Promiscuous Analysis Is a Material Practice Analysis is ontological, made up of practices that respond to the materiality of the field as well as the materiality of working with the empirical materials produced during research. Data collected during the study produced more than 100 pages of typed field notes, 80 hr of interview and focus group transcripts, and a mountain of documents and policies. At this point, I had to determine how to manage “the data” (see, for example, Clarke, 2005; Glaser & Strauss, 1967/2006; Kvale & Brinkmann, 2009; Sutton & Levinson, 2001; Richardson, 2000; St. Pierre, 2000). As I reread these scholars’ suggestions and worked through the analysis, my approach to analysis became promiscuous. Grounded theory, situational analysis, pleated texts, rhizomatics, policy analysis, and discourse analysis were suggestions and flexible tools rather than recipes. I did not map the situation as dutifully as Clarke suggested, nor did I code data as grounded theorists recommend. Data management is not the same as data analysis, but there was a provocative and affective engagement produced through the physical handling of these materials. Field notes, transcripts, and documents never left my desk as I sorted and re-sorted them into piles, handling their materiality as I thought and wrote. I labeled, highlighted, underlined, inscribed marginalia, and wrote memos to help me think about the materiality of the field represented in the materials I produced as data. I moved data around, generated queries around “codes,” and re-arranged the piles to re-engage my memories of my field experiences. These material practices, pen to paper, hand moving to underline and write, “doing,” were a necessary part of my analytic practice. These materials were vibrant in that they brought me back to thinking–feeling the materiality of fieldwork. Classrooms distinctly filled with Black or White bodies, students who worked full-time jobs yawning warm breath, cold drafts from windows, peeling paint, falling ceilings, classrooms jammed with desks, me jammed into a desk between students too close for comfort, the worn looks of teachers after a long day, a boy biting his nails to the quick, students eating donuts as we talked about their lives—these material data leached the surface of conventional analytic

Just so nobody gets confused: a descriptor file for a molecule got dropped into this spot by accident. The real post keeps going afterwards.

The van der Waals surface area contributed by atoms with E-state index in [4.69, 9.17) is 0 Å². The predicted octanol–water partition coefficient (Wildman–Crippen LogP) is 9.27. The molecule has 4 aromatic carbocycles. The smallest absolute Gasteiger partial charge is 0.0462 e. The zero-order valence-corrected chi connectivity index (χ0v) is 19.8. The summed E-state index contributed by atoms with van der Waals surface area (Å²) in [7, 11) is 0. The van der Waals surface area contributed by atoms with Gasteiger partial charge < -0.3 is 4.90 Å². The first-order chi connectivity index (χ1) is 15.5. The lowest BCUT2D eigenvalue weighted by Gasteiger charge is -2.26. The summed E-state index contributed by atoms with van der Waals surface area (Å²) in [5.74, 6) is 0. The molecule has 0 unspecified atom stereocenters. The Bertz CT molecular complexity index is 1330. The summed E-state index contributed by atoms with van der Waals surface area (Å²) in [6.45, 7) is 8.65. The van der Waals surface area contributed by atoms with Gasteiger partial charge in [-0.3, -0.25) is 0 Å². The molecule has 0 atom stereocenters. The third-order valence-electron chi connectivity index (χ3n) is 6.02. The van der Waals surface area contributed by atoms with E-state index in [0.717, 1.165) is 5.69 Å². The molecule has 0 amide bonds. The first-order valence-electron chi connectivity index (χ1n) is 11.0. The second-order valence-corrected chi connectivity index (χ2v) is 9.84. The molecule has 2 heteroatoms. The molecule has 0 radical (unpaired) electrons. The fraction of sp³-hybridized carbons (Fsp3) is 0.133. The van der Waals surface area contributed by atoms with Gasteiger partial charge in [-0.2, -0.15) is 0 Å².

practice. The material vibrancy of fieldwork continued to “irrupt into the space of analysis” even when I was no longer in the field and provoked an affective re-engagement. The physicality and affectivity of those experiences with the empirical remained promiscuously entangled with analysis. One might say that what I did looks like the very coding critiqued in this issue; however, I eschewed prescription in favor of finding a way to get “in touch” with the materials physically, affectively, and inquisitively. This promiscuous physicality allowed me to become body– mind entangled. I began first with the practices described above, because they triggered memories and sparked and propelled my thinking. In a way, I was doubly promiscuous, engaging in conventions that might be the very source of analytic containment, yet breaking that containment by (mis)appropriating them. The promiscuous materiality of analysis came alive through this affective engagement that provided a way to (re)engage the bodily and affective conditions of research. Those material practices, however, were simultaneously infiltrated by theory; thinking and doing were constitutive and could not be separated. In the next section, I discuss how analysis became the interstitial space, the place where materiality meets “thinking with data and theory” (Jackson & Mazzei, 2012).